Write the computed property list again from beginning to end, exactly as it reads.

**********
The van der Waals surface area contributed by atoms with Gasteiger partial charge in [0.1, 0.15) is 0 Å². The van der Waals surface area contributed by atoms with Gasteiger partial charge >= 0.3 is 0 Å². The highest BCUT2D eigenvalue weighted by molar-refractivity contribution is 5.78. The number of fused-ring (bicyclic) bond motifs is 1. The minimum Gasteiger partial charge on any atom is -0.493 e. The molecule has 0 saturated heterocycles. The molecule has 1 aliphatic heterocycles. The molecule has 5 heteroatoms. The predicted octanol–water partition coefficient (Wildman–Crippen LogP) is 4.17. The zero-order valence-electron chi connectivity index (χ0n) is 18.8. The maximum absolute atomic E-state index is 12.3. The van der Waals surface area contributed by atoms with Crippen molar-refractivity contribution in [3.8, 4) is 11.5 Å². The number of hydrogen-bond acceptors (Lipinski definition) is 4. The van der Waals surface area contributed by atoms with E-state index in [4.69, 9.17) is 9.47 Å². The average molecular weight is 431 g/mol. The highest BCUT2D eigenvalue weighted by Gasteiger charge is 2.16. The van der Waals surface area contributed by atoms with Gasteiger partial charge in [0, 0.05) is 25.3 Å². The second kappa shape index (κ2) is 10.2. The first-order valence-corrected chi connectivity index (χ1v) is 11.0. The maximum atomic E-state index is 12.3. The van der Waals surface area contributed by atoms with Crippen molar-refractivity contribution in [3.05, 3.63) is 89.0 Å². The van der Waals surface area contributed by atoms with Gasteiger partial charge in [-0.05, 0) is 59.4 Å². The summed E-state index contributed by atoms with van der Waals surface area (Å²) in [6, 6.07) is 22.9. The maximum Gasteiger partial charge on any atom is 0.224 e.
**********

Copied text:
The van der Waals surface area contributed by atoms with Gasteiger partial charge in [0.1, 0.15) is 0 Å². The van der Waals surface area contributed by atoms with Gasteiger partial charge >= 0.3 is 0 Å². The highest BCUT2D eigenvalue weighted by molar-refractivity contribution is 5.78. The number of fused-ring (bicyclic) bond motifs is 1. The minimum Gasteiger partial charge on any atom is -0.493 e. The molecule has 0 saturated heterocycles. The molecule has 1 aliphatic heterocycles. The molecule has 5 heteroatoms. The predicted octanol–water partition coefficient (Wildman–Crippen LogP) is 4.17. The zero-order valence-electron chi connectivity index (χ0n) is 18.8. The maximum absolute atomic E-state index is 12.3. The van der Waals surface area contributed by atoms with Crippen molar-refractivity contribution in [3.8, 4) is 11.5 Å². The number of hydrogen-bond acceptors (Lipinski definition) is 4. The van der Waals surface area contributed by atoms with E-state index in [4.69, 9.17) is 9.47 Å². The average molecular weight is 431 g/mol. The highest BCUT2D eigenvalue weighted by Gasteiger charge is 2.16. The van der Waals surface area contributed by atoms with Gasteiger partial charge in [0, 0.05) is 25.3 Å². The second kappa shape index (κ2) is 10.2. The first-order valence-corrected chi connectivity index (χ1v) is 11.0. The maximum atomic E-state index is 12.3. The van der Waals surface area contributed by atoms with Crippen molar-refractivity contribution in [3.05, 3.63) is 89.0 Å². The van der Waals surface area contributed by atoms with Gasteiger partial charge in [-0.05, 0) is 59.4 Å². The summed E-state index contributed by atoms with van der Waals surface area (Å²) in [6, 6.07) is 22.9. The maximum Gasteiger partial charge on any atom is 0.224 e.